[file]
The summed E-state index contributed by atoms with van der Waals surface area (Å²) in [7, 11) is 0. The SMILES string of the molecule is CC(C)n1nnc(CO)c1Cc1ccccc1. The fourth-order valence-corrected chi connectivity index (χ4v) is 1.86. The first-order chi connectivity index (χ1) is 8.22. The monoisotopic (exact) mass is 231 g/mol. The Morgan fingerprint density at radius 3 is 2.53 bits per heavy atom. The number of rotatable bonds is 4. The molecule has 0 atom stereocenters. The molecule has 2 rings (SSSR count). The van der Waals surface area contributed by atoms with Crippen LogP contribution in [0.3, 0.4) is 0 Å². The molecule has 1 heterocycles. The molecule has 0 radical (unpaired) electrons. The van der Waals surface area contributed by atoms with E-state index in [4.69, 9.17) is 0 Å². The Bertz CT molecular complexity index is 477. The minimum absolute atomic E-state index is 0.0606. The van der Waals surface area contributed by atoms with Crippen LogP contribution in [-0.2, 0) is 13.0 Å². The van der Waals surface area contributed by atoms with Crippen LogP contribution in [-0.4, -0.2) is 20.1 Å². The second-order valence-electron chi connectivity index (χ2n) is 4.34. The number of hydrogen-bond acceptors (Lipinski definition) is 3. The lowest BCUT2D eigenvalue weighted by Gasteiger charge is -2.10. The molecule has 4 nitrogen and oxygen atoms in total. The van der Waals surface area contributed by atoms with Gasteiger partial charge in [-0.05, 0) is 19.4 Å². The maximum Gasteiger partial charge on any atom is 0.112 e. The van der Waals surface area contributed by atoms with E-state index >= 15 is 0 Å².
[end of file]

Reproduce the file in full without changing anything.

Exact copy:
The summed E-state index contributed by atoms with van der Waals surface area (Å²) in [7, 11) is 0. The SMILES string of the molecule is CC(C)n1nnc(CO)c1Cc1ccccc1. The fourth-order valence-corrected chi connectivity index (χ4v) is 1.86. The first-order chi connectivity index (χ1) is 8.22. The monoisotopic (exact) mass is 231 g/mol. The Morgan fingerprint density at radius 3 is 2.53 bits per heavy atom. The number of rotatable bonds is 4. The molecule has 0 atom stereocenters. The molecule has 2 rings (SSSR count). The van der Waals surface area contributed by atoms with Crippen LogP contribution in [0.3, 0.4) is 0 Å². The molecule has 1 heterocycles. The molecule has 0 radical (unpaired) electrons. The van der Waals surface area contributed by atoms with E-state index in [4.69, 9.17) is 0 Å². The Bertz CT molecular complexity index is 477. The minimum absolute atomic E-state index is 0.0606. The van der Waals surface area contributed by atoms with Crippen LogP contribution in [-0.2, 0) is 13.0 Å². The van der Waals surface area contributed by atoms with Crippen LogP contribution in [-0.4, -0.2) is 20.1 Å². The second-order valence-electron chi connectivity index (χ2n) is 4.34. The number of hydrogen-bond acceptors (Lipinski definition) is 3. The lowest BCUT2D eigenvalue weighted by Gasteiger charge is -2.10. The molecule has 4 nitrogen and oxygen atoms in total. The van der Waals surface area contributed by atoms with Gasteiger partial charge in [-0.05, 0) is 19.4 Å². The maximum Gasteiger partial charge on any atom is 0.112 e. The van der Waals surface area contributed by atoms with E-state index >= 15 is 0 Å².